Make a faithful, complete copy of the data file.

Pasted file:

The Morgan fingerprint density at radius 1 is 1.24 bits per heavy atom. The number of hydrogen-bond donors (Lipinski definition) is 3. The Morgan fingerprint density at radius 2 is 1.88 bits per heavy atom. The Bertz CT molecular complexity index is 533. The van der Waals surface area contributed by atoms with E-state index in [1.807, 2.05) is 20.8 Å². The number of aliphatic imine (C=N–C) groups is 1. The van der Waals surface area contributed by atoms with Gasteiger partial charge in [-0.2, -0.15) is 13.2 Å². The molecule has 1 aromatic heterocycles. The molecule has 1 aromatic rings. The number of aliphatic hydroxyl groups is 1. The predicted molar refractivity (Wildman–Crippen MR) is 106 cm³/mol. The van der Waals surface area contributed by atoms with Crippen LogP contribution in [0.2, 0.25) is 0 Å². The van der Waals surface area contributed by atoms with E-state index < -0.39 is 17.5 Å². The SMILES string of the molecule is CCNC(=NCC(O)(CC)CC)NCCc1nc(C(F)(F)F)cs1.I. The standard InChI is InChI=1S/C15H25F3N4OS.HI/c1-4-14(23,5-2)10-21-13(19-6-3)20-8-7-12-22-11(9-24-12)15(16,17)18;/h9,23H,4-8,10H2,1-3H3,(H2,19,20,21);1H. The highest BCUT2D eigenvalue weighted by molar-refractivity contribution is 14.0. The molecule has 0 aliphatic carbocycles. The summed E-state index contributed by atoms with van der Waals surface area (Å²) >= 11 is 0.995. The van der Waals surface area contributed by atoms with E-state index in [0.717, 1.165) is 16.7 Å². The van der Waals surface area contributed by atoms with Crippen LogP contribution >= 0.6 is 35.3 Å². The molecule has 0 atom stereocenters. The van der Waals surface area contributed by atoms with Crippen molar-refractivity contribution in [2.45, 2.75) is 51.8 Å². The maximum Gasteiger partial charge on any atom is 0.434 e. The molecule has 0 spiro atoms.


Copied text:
The Morgan fingerprint density at radius 1 is 1.24 bits per heavy atom. The number of hydrogen-bond donors (Lipinski definition) is 3. The Morgan fingerprint density at radius 2 is 1.88 bits per heavy atom. The Bertz CT molecular complexity index is 533. The van der Waals surface area contributed by atoms with E-state index in [1.807, 2.05) is 20.8 Å². The number of aliphatic imine (C=N–C) groups is 1. The van der Waals surface area contributed by atoms with Gasteiger partial charge in [-0.2, -0.15) is 13.2 Å². The molecule has 1 aromatic heterocycles. The molecule has 1 aromatic rings. The number of aliphatic hydroxyl groups is 1. The predicted molar refractivity (Wildman–Crippen MR) is 106 cm³/mol. The van der Waals surface area contributed by atoms with Crippen LogP contribution in [0.2, 0.25) is 0 Å². The van der Waals surface area contributed by atoms with E-state index < -0.39 is 17.5 Å². The SMILES string of the molecule is CCNC(=NCC(O)(CC)CC)NCCc1nc(C(F)(F)F)cs1.I. The standard InChI is InChI=1S/C15H25F3N4OS.HI/c1-4-14(23,5-2)10-21-13(19-6-3)20-8-7-12-22-11(9-24-12)15(16,17)18;/h9,23H,4-8,10H2,1-3H3,(H2,19,20,21);1H. The highest BCUT2D eigenvalue weighted by molar-refractivity contribution is 14.0. The molecule has 0 aliphatic carbocycles. The summed E-state index contributed by atoms with van der Waals surface area (Å²) >= 11 is 0.995. The van der Waals surface area contributed by atoms with E-state index in [0.717, 1.165) is 16.7 Å². The van der Waals surface area contributed by atoms with Crippen LogP contribution >= 0.6 is 35.3 Å². The molecule has 0 atom stereocenters. The van der Waals surface area contributed by atoms with Crippen molar-refractivity contribution in [2.45, 2.75) is 51.8 Å². The maximum Gasteiger partial charge on any atom is 0.434 e. The molecule has 0 spiro atoms.